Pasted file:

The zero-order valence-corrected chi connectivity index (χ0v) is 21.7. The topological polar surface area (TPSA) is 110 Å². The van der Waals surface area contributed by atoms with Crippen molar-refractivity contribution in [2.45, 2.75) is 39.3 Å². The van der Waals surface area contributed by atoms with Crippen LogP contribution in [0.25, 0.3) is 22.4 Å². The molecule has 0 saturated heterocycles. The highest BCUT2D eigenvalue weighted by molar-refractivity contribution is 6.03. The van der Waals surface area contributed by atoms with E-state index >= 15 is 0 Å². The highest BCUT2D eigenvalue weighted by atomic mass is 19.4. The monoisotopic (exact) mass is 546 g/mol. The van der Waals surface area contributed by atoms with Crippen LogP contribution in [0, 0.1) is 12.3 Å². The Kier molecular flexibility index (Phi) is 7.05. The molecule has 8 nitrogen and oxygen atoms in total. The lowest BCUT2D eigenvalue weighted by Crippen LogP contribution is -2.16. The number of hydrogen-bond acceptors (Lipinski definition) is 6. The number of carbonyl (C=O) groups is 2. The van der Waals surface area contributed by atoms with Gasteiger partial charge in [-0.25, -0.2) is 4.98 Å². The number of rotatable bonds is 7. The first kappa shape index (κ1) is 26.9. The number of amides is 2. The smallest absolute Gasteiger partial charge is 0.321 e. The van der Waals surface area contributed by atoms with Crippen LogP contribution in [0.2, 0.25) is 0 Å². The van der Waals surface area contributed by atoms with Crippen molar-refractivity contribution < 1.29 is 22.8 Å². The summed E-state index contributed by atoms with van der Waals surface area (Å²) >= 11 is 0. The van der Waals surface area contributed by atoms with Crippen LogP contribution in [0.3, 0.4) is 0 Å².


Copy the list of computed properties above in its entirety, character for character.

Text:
The zero-order valence-corrected chi connectivity index (χ0v) is 21.7. The topological polar surface area (TPSA) is 110 Å². The van der Waals surface area contributed by atoms with Crippen molar-refractivity contribution in [2.45, 2.75) is 39.3 Å². The van der Waals surface area contributed by atoms with Crippen LogP contribution in [0.25, 0.3) is 22.4 Å². The molecule has 0 saturated heterocycles. The highest BCUT2D eigenvalue weighted by molar-refractivity contribution is 6.03. The van der Waals surface area contributed by atoms with E-state index >= 15 is 0 Å². The highest BCUT2D eigenvalue weighted by atomic mass is 19.4. The monoisotopic (exact) mass is 546 g/mol. The van der Waals surface area contributed by atoms with Crippen LogP contribution in [0, 0.1) is 12.3 Å². The Kier molecular flexibility index (Phi) is 7.05. The molecule has 8 nitrogen and oxygen atoms in total. The lowest BCUT2D eigenvalue weighted by Crippen LogP contribution is -2.16. The number of hydrogen-bond acceptors (Lipinski definition) is 6. The number of carbonyl (C=O) groups is 2. The van der Waals surface area contributed by atoms with Gasteiger partial charge in [-0.25, -0.2) is 4.98 Å². The number of rotatable bonds is 7. The first kappa shape index (κ1) is 26.9. The number of amides is 2. The smallest absolute Gasteiger partial charge is 0.321 e. The van der Waals surface area contributed by atoms with Crippen LogP contribution in [0.2, 0.25) is 0 Å². The van der Waals surface area contributed by atoms with Crippen molar-refractivity contribution < 1.29 is 22.8 Å². The summed E-state index contributed by atoms with van der Waals surface area (Å²) >= 11 is 0. The van der Waals surface area contributed by atoms with Crippen LogP contribution in [0.3, 0.4) is 0 Å².